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Senior Bowl 2015: Draft Scouting and Observations from Day 2

Matt Bowen @MattBowen41NFL National Lead WriterJanuary 22, 2015

Nov 15, 2014; Miami Gardens, FL, USA; Miami Hurricanes tight end Clive Walford (46) is tackled after a catch as the Florida State Seminoles beat the Miami Hurricanes 30-26 at Sun Life Stadium. Mandatory Credit: David Manning-USA TODAY Sports
USA TODAY Sports

Throughout the week of practice at the Senior Bowl, former NFL defensive back Matt Bowen will bring you his notes on some of the top prospects in the 2015 NFL draft. The game will take place Saturday, Jan. 24.

Click here for the Day 1 Senior Bowl notes…

 

Day 2 Standout

Clive Walford, TE, Miami (FL)

Walford made himself some money on Tuesday by winning one-on-one situations and showcasing the ability to work the inside seam during practice. The 6’4”, 254-pound tight end has the athleticism to press a safety’s cushion, create leverage and then separate to go get the football. And he is very fluid after the catch.

Nov 15, 2014; Miami Gardens, FL, USA; Miami Hurricanes tight end Clive Walford (46) runs past Florida State Seminoles defensive end Chris Casher (21) for a touchdown during the second quarter at Sun Life Stadium. Mandatory Credit: Steve Mitchell-USA TODAY
USA TODAY Sports

I’m thinking of matchups with Walford where the tight end can work versus a linebacker underneath or run the intermediate concepts against a safety rolled down in coverage. That sells in today’s game for a tight end who can produce in the middle of the field and make plays inside the red zone.

Given the lack of top talent at the position in this year’s class, Walford is taking advantage of the opportunity in Mobile to put his skill set on display in front of the entire league. His draft stock should be on the rise. Great day of practice for the former Hurricane.

 

Stock Up

Here are five players who should draw NFL scouts’ attention after Tuesday’s practice sessions in Mobile, Alabama.

Nate Orchard, OLB, Utah

The ability to convert speed into power. That’s what I saw from Orchard during practice in both one-on-ones and team drills. At 6’3”, 251 pounds with 33” arms, the Utah product has the speed to turn the corner. But I was more impressed with his power at the point of attack.

The Senior Bowl roster isn’t loaded with edge-rushers, but I think Orchard could possibly play on the outside in a 3-4 as a rush ‘backer and then put his hand in the ground in the sub-packages (nickel/dime). The Utah product has good strength on the edge.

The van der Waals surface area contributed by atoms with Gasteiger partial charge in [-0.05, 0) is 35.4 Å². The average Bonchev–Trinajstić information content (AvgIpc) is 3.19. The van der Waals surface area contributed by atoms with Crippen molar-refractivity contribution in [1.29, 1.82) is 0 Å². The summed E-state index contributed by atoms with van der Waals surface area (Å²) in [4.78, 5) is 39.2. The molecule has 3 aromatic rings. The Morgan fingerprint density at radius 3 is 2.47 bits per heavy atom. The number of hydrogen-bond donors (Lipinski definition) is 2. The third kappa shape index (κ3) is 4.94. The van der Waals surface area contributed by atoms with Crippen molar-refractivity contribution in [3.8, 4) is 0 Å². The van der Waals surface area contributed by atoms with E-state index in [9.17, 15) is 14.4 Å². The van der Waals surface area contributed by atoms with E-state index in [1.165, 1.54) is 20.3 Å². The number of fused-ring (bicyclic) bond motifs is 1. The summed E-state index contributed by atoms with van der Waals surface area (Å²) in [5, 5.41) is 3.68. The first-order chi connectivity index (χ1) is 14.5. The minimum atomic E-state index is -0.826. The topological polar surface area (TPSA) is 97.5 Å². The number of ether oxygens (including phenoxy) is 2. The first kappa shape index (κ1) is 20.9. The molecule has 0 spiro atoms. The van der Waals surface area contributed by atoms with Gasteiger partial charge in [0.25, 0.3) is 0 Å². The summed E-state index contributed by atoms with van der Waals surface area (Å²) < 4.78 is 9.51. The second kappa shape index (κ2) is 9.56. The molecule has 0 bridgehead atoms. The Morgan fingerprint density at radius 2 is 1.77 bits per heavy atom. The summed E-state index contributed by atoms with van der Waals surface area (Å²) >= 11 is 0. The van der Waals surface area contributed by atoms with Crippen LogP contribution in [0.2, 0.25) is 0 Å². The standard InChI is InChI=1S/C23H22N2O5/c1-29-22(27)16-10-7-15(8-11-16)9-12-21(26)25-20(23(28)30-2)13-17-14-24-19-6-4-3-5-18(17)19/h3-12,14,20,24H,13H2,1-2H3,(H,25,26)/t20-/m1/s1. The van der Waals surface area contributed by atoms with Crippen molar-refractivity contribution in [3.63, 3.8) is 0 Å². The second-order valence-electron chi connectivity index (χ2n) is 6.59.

Ladarius Gunter, CB, Miami (FL)

Gunter displayed the best technique on the field Wednesday at the cornerback position during the South practice when looking at his footwork, hands and transition speed to break on the throw. The former Hurricane challenged receivers throughout the route, and I loved the way he finished on the ball.

Given his size (6”1”, 200 lbs), Gunter should be climbing up some draft boards because of his ability to play with leverage and compete at the point of attack. And the technique he showed Wednesday will allow Gunter to transition to the NFL game.

 

Tyler Lockett, WR, Kansas State

Speed from the slot. That’s tough on any secondary when a receiver can work a “two-way-go” on the release and then split a two-deep look down the field. Lockett has that vertical speed to blow the top off the secondary. Plus, the Kansas State wide receiver also brings that sudden burst to the field that allows him to set up defensive backs with a quick double move.

Jan 2, 2015; San Antonio, TX, USA; Kansas State Wildcats wide receiver Tyler Lockett (16) runs after a catch during the second half of the 2015 Alamo Bowl against the UCLA Bruins at Alamodome. The Bruins won 40-35. Mandatory Credit: Soobum Im-USA TODAY Sp
USA TODAY Sports

At 5’10”, 181 pounds, Lockett can be a valuable weapon for a team that needs to add some speed to the wide receiver position. Think of Lockett as a No. 3 who can work from inside the numbers to create explosive plays.

Carl Davis, DT, Iowa

Davis made my notes on Monday because of his ability to disrupt the run game and win during one-on-one matchups. And I think he was even better on Tuesday in full pads. Davis made multiple plays behind the line of scrimmage in team drills, and he was very active with his hands during pass-rush periods to get home.